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Unearthed: ancient sect's extreme latrine

November 13, 2006 By Katharine Sanderson This article courtesy of Nature News.

Toilet excavation could link site to Dead Sea Scrolls.

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An ancient Jewish sect showed such devotion to their definition of purity that they pursued bizarre toilet habits that left them riddled with parasites, say researchers who have discovered and dug up their toilet.

The discovery, made at Qumran, near Jerusalem, could provide more proof linking the Dead Sea Scrolls to the Essene people who lived in the area, the researchers claim.

The scrolls the oldest biblical documents ever found were thought to have been made by the Essenes around 100 years BC. Joe Zias, a palaeopathologist at the Hebrew University of Jerusalem dug around Qumran where he thought their toilet should be, and took soil samples to try and prove the connection once and for all.

It shows what happens when people take biblical things too literally.
Joe Zias, Hebrew University of Jerusalem
The scrolls describe strict rules for where the Essenes were allowed to defecate: far enough away from the camp not to be visible, sometimes as much as 3,000 cubits (1.4 kilometres) away in a northwesterly direction. They had to bury their faeces and perform a ritual all-over wash in the local waters afterwards.

At Qumran, following such instructions would take the Essene men to a nicely secluded spot behind a mound. And as Zias and his colleagues report in the current edition of Revue de Qumran1, the soil there bears the hallmarks of a latrine and one not used by the healthiest of people.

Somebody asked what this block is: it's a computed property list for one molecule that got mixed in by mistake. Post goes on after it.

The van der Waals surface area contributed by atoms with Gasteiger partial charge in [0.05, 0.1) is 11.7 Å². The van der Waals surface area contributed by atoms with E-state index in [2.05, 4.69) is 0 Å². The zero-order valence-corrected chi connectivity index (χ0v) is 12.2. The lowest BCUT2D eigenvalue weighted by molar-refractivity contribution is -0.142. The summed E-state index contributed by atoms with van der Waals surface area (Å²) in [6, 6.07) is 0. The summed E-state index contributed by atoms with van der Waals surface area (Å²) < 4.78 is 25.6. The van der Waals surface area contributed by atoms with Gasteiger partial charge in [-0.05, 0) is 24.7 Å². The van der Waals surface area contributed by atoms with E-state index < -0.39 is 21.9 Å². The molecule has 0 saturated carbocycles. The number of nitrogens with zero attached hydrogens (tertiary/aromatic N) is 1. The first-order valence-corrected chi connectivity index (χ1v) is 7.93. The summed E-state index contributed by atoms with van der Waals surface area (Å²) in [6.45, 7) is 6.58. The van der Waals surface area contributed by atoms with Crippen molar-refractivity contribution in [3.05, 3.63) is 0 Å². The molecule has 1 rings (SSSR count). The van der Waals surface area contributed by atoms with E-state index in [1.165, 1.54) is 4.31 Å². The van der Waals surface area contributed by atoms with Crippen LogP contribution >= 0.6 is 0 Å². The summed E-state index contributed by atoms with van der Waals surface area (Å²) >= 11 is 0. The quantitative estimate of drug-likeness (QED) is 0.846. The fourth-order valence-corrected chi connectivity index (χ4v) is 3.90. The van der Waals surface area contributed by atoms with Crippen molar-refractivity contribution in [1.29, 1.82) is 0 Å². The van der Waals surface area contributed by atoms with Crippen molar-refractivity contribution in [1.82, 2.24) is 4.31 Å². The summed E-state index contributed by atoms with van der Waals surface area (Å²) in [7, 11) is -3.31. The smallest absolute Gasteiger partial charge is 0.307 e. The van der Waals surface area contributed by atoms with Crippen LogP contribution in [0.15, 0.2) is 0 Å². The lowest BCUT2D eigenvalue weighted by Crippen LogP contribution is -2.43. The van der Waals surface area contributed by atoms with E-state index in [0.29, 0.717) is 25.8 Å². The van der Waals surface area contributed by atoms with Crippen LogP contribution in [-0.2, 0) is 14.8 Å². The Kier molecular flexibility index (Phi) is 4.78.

Dirty bath water

Dead eggs from intestinal parasites, including roundworm (Ascaris), whipworm (Trichuris), tapeworm (Taenia) and pinworm (Enterobius vermicularis), were preserved in the soil. "If you look at a latrine from the past you will always find these parasites," comments Piers Mitchell, a medical practitioner and archaeologist at Imperial College London, UK.

It seems a pretty ordinary picture of ancient ill health, says Mike Turner, a parasitologist at the University of Glasgow, UK. He describes the pinworm rather aptly as "common as muck", adding that to use its presence to argue that the Essenes wrote the Dead Sea Scrolls is "an interesting bit of lateral thinking", he says.

But Zias is certain that the toilet was used by the scrolls' authors. He was already convinced that the Essenes lived at Qumran from previous studies of the local graveyard, which contains remains of almost exclusively men, which fits with the fact that the Essenes were a monastic sect.

What's more, the men buried there had an average age at death of 34, making them a sickly bunch. But it wasn't the toilet parasites that finished them off, Zias suggests, but their ritual of post-poo bathing in a stagnant pool.

Geography worked against the Essenes because the pool in which they cleansed themselves was filled with run-off collected during the winter months. "Had they been living in Jericho 14 kilometres to the north, where one finds fresh spring water, or in other sites whereby one has an oasis, they would have lived quite well," Zias says.

The location of the latrine at Qumran conforms with the directions laid down in the Dead Sea Scrolls, proving that the Essene lived there, Zias claims. Sanitation around the time of the Essenes was good, and ordinary people were unlikely to go so far out of the city to defecate.

If his theory is correct, it might therefore carry a lesson about religious fundamentalism, Zias adds. "It shows what happens when people take biblical things too fundamentally or literally, as they do in many parts of the world, and what the ultimate consequences are."

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References

  1. Zias J. E., et al. Revue du Qumran winter. (2006).

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